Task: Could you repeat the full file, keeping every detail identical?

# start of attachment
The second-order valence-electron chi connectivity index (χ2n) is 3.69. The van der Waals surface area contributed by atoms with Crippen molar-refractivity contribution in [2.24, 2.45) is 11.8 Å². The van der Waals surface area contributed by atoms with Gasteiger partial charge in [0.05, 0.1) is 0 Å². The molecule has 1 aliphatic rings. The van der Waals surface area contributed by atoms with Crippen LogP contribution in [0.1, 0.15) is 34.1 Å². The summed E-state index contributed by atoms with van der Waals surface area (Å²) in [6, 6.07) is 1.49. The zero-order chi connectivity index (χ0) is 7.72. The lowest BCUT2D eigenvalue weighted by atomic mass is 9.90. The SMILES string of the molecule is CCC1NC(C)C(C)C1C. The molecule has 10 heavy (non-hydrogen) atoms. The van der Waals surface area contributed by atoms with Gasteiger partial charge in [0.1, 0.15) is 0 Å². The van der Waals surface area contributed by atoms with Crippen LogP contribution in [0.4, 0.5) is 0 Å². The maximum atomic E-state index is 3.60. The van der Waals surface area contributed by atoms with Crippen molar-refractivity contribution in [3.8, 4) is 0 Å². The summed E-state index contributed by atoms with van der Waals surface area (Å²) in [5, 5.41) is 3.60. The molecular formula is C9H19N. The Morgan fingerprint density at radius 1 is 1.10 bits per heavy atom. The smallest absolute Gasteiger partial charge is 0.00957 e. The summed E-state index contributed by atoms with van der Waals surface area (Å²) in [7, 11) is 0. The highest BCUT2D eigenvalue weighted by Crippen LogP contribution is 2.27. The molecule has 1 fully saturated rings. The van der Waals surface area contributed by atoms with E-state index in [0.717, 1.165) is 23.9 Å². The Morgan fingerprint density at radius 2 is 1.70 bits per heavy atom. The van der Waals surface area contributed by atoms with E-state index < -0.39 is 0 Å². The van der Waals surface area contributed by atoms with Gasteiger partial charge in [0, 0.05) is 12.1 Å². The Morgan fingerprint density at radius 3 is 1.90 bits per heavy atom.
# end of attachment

The second-order valence-electron chi connectivity index (χ2n) is 3.69. The van der Waals surface area contributed by atoms with Crippen molar-refractivity contribution in [2.24, 2.45) is 11.8 Å². The van der Waals surface area contributed by atoms with Gasteiger partial charge in [0.05, 0.1) is 0 Å². The molecule has 1 aliphatic rings. The van der Waals surface area contributed by atoms with Crippen LogP contribution in [0.1, 0.15) is 34.1 Å². The summed E-state index contributed by atoms with van der Waals surface area (Å²) in [6, 6.07) is 1.49. The zero-order chi connectivity index (χ0) is 7.72. The lowest BCUT2D eigenvalue weighted by atomic mass is 9.90. The SMILES string of the molecule is CCC1NC(C)C(C)C1C. The molecule has 10 heavy (non-hydrogen) atoms. The van der Waals surface area contributed by atoms with Gasteiger partial charge in [0.1, 0.15) is 0 Å². The van der Waals surface area contributed by atoms with Crippen LogP contribution in [0.4, 0.5) is 0 Å². The maximum atomic E-state index is 3.60. The van der Waals surface area contributed by atoms with Crippen molar-refractivity contribution in [3.8, 4) is 0 Å². The summed E-state index contributed by atoms with van der Waals surface area (Å²) in [5, 5.41) is 3.60. The molecular formula is C9H19N. The Morgan fingerprint density at radius 1 is 1.10 bits per heavy atom. The smallest absolute Gasteiger partial charge is 0.00957 e. The summed E-state index contributed by atoms with van der Waals surface area (Å²) in [7, 11) is 0. The highest BCUT2D eigenvalue weighted by Crippen LogP contribution is 2.27. The molecule has 1 fully saturated rings. The van der Waals surface area contributed by atoms with E-state index in [0.717, 1.165) is 23.9 Å². The Morgan fingerprint density at radius 2 is 1.70 bits per heavy atom. The van der Waals surface area contributed by atoms with E-state index < -0.39 is 0 Å². The van der Waals surface area contributed by atoms with Gasteiger partial charge in [0, 0.05) is 12.1 Å². The Morgan fingerprint density at radius 3 is 1.90 bits per heavy atom.